What is the nature of addiction? Addiction happens when we substitute a superficial low grade or low quality incomplete unsatisfying experience for a higher quality or deeper, more profound and satisfying experience. Although addiction almost always has some kind of harmful effect on our lives the addiction is in its essence an attempt to reach a deeper experience which, however, always falls short of its goal. Addiction is a partially experienced experience. This is why we feel compelled to continuously repeat the superficial experience. In a sense our addiction is a message for us, it is trying to draw our attention to some disavowed part of our personality that we need to pay attention too.
Almost all addictions to drugs are substitutes for the natural human desire for altered states of consciousness, such as meditative, shamanic, ecstatic and trance states. An addiction to alcohol may be a substitute for joy of life and connection. An addiction to heroin may be substitute for a sense of beatific oneness with existence. This is why ex-heroin addicts make good Buddhist meditators. An addiction to tobacco may be substitute for mindfulness and resting in the space between events and thoughts.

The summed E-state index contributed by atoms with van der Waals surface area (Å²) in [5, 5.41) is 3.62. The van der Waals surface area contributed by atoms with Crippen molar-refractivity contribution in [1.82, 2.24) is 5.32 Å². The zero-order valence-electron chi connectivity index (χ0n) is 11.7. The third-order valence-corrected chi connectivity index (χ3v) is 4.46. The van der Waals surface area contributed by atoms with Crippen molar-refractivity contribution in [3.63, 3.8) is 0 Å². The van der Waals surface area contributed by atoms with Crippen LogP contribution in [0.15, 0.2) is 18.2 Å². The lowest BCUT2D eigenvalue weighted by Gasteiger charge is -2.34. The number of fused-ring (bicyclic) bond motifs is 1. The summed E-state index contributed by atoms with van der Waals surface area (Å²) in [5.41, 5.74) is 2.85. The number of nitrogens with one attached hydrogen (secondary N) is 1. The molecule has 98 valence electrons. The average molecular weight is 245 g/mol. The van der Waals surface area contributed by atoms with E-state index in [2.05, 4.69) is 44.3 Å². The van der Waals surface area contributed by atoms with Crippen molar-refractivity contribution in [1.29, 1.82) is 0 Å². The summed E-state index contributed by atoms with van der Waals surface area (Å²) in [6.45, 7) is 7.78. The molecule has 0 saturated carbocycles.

An addiction to pornography may be a substitute for intrinsic sensuality and the wild, erotic imagination. An addiction to meditation or other spiritual practices may be a substitute for not living our lives with sufficient depth. An addiction to cocaine may be a substitute for self belief and leadership. An addiction to anxious thinking may be a substitute for embodied, relaxed, courageous engagement with life. An addiction to acquiring possessions or money may be a substitute for connection with nature and community. The Industrial growth culture’s addiction to fossil fuel is a substitute for building abundant benevolent earth community. An addiction to facebook may be a substitute for real intimacy and connection. An addiction to the small self may be a substitute for sovereignty and power. An addiction to looking for approval may be a substitute for love, kindness and tenderness.
In order to help free ourselves from an addiction we might need to bring consciousness to the actual inner felt emotional and somatic experience of our craving for the thing we are addicted too. Then we may be able to access the power, essence or deeper need that lies behind the addiction. Instead of taking the drug we need to take the ‘energy’ or the ‘essence’ of the drug. We may need to listen to the message of the addiction. We may need to find the deeper experience that lies behind the addiction, that the addiction is a partial unconscious attempt to reach or fulfil, and to fulfil and experience that experience consciously and fully.